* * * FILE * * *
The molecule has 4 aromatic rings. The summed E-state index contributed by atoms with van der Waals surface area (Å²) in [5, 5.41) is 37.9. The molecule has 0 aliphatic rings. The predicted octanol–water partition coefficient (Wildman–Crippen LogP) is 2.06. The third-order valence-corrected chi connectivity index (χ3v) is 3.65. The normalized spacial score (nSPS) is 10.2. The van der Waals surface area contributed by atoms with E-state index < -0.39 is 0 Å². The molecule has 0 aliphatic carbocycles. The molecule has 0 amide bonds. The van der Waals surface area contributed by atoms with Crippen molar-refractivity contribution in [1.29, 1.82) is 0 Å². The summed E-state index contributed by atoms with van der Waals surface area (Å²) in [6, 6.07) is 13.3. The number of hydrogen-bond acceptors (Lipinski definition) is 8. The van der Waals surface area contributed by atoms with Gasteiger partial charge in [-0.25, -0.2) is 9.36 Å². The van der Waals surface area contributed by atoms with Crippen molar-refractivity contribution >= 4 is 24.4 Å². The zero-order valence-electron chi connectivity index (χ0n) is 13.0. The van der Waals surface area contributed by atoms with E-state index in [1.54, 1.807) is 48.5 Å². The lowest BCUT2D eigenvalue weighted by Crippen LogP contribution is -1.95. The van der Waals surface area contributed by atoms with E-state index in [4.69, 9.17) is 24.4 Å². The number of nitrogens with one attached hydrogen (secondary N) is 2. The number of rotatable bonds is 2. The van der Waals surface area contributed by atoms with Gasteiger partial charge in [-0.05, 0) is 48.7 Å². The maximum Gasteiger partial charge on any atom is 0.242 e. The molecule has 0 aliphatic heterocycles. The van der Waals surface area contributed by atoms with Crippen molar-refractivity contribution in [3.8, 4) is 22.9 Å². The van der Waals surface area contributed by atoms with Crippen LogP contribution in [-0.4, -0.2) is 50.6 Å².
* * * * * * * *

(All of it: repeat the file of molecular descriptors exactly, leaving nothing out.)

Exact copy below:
The molecule has 4 aromatic rings. The summed E-state index contributed by atoms with van der Waals surface area (Å²) in [5, 5.41) is 37.9. The molecule has 0 aliphatic rings. The predicted octanol–water partition coefficient (Wildman–Crippen LogP) is 2.06. The third-order valence-corrected chi connectivity index (χ3v) is 3.65. The normalized spacial score (nSPS) is 10.2. The van der Waals surface area contributed by atoms with E-state index < -0.39 is 0 Å². The molecule has 0 aliphatic carbocycles. The molecule has 0 amide bonds. The van der Waals surface area contributed by atoms with Crippen molar-refractivity contribution in [1.29, 1.82) is 0 Å². The summed E-state index contributed by atoms with van der Waals surface area (Å²) in [6, 6.07) is 13.3. The number of hydrogen-bond acceptors (Lipinski definition) is 8. The van der Waals surface area contributed by atoms with Gasteiger partial charge in [-0.25, -0.2) is 9.36 Å². The van der Waals surface area contributed by atoms with Crippen molar-refractivity contribution >= 4 is 24.4 Å². The zero-order valence-electron chi connectivity index (χ0n) is 13.0. The van der Waals surface area contributed by atoms with E-state index in [1.54, 1.807) is 48.5 Å². The lowest BCUT2D eigenvalue weighted by Crippen LogP contribution is -1.95. The van der Waals surface area contributed by atoms with E-state index in [4.69, 9.17) is 24.4 Å². The number of nitrogens with one attached hydrogen (secondary N) is 2. The number of rotatable bonds is 2. The van der Waals surface area contributed by atoms with Gasteiger partial charge in [-0.05, 0) is 48.7 Å². The maximum Gasteiger partial charge on any atom is 0.242 e. The molecule has 0 aliphatic heterocycles. The van der Waals surface area contributed by atoms with Crippen molar-refractivity contribution in [3.8, 4) is 22.9 Å². The van der Waals surface area contributed by atoms with Crippen LogP contribution in [-0.4, -0.2) is 50.6 Å².